SHAS Final Report (Released October 2004)
Surveillance information for HIV infection and AIDS is currently obtained on a national level through the HIV/AIDS Reporting System (HARS). This surveillance system is the result of collaboration between local and state health departments and the Centers for Disease Control and Prevention (CDC). Categories of information currently collected from case reports include basic demographic data, modes of exposure to HIV, and clinical diagnoses. Information obtained from HARS is used to monitor the epidemic and to assist in the development of programs to prevent further HIV transmission.
Increasingly, health agencies need information about HIV/AIDS cases that HIV/AIDS surveillance data cannot provide. These questions reflect expanding knowledge about HIV-infection and AIDS, increased attention to minority health issues, concerns about the link between HIV infection and illicit drug use (both injecting and non-injecting), sexual behaviors that increase transmission of HIV infection, patterns of health care use by person infected with severe HIV disease, and the health and social status of children born to women with AIDS/HIV infection. To obtain more detailed information and to answer these questions, the SHAS Project was developed in 1990 in collaboration with the Centers for Disease Control and Prevention and eleven local and state health departments.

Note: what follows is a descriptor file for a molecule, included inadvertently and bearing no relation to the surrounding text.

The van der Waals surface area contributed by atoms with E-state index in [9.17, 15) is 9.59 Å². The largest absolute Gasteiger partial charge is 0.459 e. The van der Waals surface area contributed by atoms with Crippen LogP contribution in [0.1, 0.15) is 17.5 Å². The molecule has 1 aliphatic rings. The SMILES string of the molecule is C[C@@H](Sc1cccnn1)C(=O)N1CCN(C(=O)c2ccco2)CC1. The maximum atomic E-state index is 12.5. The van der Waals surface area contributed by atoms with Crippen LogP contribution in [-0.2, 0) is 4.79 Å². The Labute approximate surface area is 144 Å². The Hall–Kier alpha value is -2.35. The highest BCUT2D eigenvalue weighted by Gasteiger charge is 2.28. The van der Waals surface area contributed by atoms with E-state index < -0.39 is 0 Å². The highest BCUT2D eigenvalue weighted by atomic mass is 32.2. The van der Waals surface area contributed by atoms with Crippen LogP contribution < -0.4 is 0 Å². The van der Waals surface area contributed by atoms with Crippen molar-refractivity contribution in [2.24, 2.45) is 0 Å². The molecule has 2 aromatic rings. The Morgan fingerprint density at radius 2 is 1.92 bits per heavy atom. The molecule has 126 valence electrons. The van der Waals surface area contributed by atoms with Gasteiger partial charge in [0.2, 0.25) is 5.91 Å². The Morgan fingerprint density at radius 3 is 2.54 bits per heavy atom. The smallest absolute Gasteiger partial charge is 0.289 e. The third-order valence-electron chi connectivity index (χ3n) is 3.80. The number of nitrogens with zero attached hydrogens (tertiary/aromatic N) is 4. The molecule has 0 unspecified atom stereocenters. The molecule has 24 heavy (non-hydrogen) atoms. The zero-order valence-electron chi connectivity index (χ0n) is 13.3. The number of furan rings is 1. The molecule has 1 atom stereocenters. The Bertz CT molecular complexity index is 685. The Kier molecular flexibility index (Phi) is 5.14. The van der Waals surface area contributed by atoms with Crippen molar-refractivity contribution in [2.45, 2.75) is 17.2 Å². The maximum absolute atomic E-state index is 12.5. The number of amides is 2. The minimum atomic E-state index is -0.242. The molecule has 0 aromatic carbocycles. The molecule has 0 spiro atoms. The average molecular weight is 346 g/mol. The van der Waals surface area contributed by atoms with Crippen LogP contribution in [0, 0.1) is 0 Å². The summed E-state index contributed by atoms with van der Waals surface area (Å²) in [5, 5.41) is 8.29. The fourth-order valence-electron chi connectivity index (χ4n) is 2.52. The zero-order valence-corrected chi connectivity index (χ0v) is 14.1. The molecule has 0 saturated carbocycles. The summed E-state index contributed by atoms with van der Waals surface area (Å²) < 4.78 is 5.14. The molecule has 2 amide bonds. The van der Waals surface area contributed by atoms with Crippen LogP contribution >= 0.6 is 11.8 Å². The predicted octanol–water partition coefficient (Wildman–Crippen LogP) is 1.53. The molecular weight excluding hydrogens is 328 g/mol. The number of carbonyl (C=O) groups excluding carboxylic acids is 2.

- To obtain additional descriptive information on persons with newly reported cases of HIV infection or AIDS that will supplement information routinely collected through national HIV and AIDS surveillance.
- To improve our understanding of sexual and drug-using behaviors; health care access; minority issues; utilization and adherence to therapies; reproductive history and children's health of women with HIV infection or AIDS; geographic differences; and disability as related to HIV infection.
The SHAS Project is a cross-sectional interview study. Information is collected from persons reported to state or local health departments as having HIV infection or AIDS using a standardized questionnaire administered by trained interviewers. The questionnaire consists of the topics listed above. These data will be obtained as a supplement to the information collected from routine HIV/AIDS surveillance case investigations.
Amy Wohl, Ph.D.
Denise Fearman-Johnson, M.P.H.